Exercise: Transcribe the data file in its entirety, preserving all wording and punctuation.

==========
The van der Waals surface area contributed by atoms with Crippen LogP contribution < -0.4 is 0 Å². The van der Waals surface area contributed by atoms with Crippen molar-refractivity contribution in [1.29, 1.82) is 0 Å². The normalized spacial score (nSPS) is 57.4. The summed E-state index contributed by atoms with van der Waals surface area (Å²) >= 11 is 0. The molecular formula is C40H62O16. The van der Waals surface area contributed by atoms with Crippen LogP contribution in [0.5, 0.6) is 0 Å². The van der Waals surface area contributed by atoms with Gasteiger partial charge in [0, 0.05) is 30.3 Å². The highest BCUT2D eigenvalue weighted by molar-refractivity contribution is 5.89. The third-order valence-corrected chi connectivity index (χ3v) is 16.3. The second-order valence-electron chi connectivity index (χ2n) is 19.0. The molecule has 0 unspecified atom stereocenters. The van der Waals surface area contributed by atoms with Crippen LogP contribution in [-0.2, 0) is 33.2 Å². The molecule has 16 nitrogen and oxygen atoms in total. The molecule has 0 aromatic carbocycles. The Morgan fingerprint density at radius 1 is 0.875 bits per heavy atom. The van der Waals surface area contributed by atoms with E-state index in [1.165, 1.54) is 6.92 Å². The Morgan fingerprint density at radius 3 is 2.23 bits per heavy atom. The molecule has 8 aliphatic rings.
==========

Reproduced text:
The van der Waals surface area contributed by atoms with Crippen LogP contribution < -0.4 is 0 Å². The van der Waals surface area contributed by atoms with Crippen molar-refractivity contribution in [1.29, 1.82) is 0 Å². The normalized spacial score (nSPS) is 57.4. The summed E-state index contributed by atoms with van der Waals surface area (Å²) >= 11 is 0. The molecular formula is C40H62O16. The van der Waals surface area contributed by atoms with Crippen LogP contribution in [0.5, 0.6) is 0 Å². The van der Waals surface area contributed by atoms with Gasteiger partial charge in [0, 0.05) is 30.3 Å². The highest BCUT2D eigenvalue weighted by molar-refractivity contribution is 5.89. The third-order valence-corrected chi connectivity index (χ3v) is 16.3. The second-order valence-electron chi connectivity index (χ2n) is 19.0. The molecule has 0 unspecified atom stereocenters. The van der Waals surface area contributed by atoms with Crippen LogP contribution in [-0.2, 0) is 33.2 Å². The molecule has 16 nitrogen and oxygen atoms in total. The molecule has 0 aromatic carbocycles. The Morgan fingerprint density at radius 1 is 0.875 bits per heavy atom. The van der Waals surface area contributed by atoms with E-state index in [1.165, 1.54) is 6.92 Å². The Morgan fingerprint density at radius 3 is 2.23 bits per heavy atom. The molecule has 8 aliphatic rings.